Prediction #3: “Programmatic TV Advertising takes a leap forward, and we finally start asking hard questions about the data,” he said. “Buying and selling TV advertising via programmatic ad platforms was one of the hottest topics of conversation at this year’s Upfronts, with Disney announcing that one out of every three of its advertisers now buys programmatically — up from one in four the year prior. Programmatic will continue its Convergent TV invasion in 2024, as advertisers chase the allure of combining the highly engaging, premium environment of TV with the precise targeting they use to buy programmatic banner ads. It remains to be seen how media owners will manage the risk of cratering revenue yields that occurred when programmatic grew in the digital media industry over a decade ago.

“Regardless, this programmatic trend will force all of us to finally confront a gaping hole in the fundamentals of the audience-targeting ecosystem: the accuracy of the data,” he continued. “According to a recent study from Truthset, nearly half the data used in digital audience targeting is flat-out wrong. And plenty of so-called “premium” programmatic TV ad buys wind up being trafficked on low-quality websites instead of the prestige TV app experience buyers expected. As media costs increase in an Election + Olympics year, these quality issues will get a bright, hot spotlight on them.

“The upshot? 2024 will be the year that advertisers really start investigating the data they invested in to make their programmatic TV buying strategies sing,” he said. “As the quality of programmatic audience data is questioned, advertisers will begin focusing on what works — evaluating campaigns based on the tangible outcomes their TV dollars are driving. This, in turn, will drive the DSPs and SSPs to confront another notable gap – most platforms only optimize for audience targets and cost minimization, while leaders like Google are optimizing for outcomes. Modern marketers will win by taking a more holistic view of performance, rather than simply assessing their ability to “reach” smaller and smaller audiences of dubious quality.”

Prediction #4: “Major league sports fully embrace streaming — not just on Thursday nights,” he said. “When Amazon first won the rights to Thursday Night Football, media pundits were split on whether it would be a success. Would the median NFL fan be tech-savvy enough to log into Prime Video to see the game? Would the stream be able to hold up for major-league sized audiences?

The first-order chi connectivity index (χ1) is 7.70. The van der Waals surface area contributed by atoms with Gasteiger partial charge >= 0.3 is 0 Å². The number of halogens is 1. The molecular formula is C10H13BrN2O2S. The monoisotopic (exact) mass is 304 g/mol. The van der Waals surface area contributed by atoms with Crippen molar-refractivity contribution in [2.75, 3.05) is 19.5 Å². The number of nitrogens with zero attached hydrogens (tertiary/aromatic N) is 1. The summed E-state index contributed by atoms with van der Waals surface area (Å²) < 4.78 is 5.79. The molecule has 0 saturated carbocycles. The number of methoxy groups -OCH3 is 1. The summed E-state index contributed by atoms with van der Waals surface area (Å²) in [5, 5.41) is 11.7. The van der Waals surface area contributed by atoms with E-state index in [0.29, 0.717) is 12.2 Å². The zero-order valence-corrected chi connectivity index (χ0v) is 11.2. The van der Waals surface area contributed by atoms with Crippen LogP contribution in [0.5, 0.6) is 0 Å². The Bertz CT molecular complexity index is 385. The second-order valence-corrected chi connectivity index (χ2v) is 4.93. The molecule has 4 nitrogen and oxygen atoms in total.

“We’re now 1.5 years into TNF on Prime Video, and it’s safe to say these questions have been put to rest,” he said. “The NFL is a great brand with a loyal audience, and its fans are going to figure out a way to watch the action live, as evidenced by strong viewership numbers on Prime Video. What’s more, these games have consistently delivered more engaged audiences for advertisers. Think about it — it’s harder to switch out your TV’s streaming app than flip channels, and streaming has taught us to pick something and stick with it. No wonder that Apple is working with MLB and MLS, and Netflix is dipping its toes into the live sports waters, as well.

“In 2024, we expect to see more major-league level sports showing up on an increasing number of (exclusive?) streaming services,” he said. “And we’ll be watching the NBA. The league’s TV rights deal ends after the 2024-25 season, and several streaming services are rumored to be courting the league. We wouldn’t be surprised to see key games in the NBA In-Season Tournament, a smash success in its first season, wind up exclusively on a streamer.”

Innovid: Attention Metrics Take Too Much Attention – Measure What Matters

“While conversations around attention metrics continue, whether or not a consumer has “paid attention” to an ad does not define campaign effectiveness – and in an environment that has seen significant investment, such metrics shouldn't be the main focus when measuring performance in CTV. In the new year, we can expect to see advertisers not only come to the realization that there are other ways to measure campaigns, but that there are better methods like interactive ads that actually give insight to outcomes without question. – Dan Mouradian, vice president, global client solutions, Innovid.

Not Your Father’s Ad Server: “Ad servers have evolved in amazing ways,” added Laura Foster, vice president of product marketing at Innovid. “The modern ad server is like an iPhone – users depend on their smartphone in the same way that advertisers depend on their data-driven ad servers. But in order for an ad server to survive in today’s competitive market, it must remain independent – making the best decisions on behalf of the customer while ensuring transparency and trust as a neutral third party. We’ve already seen the importance of independence, with Amazon planning to shutter its ad server at the end of next year. In 2024, ad servers will be seen as more than counting clicks and impressions: they are a critical pathway to transforming everyday advertising into direct value.”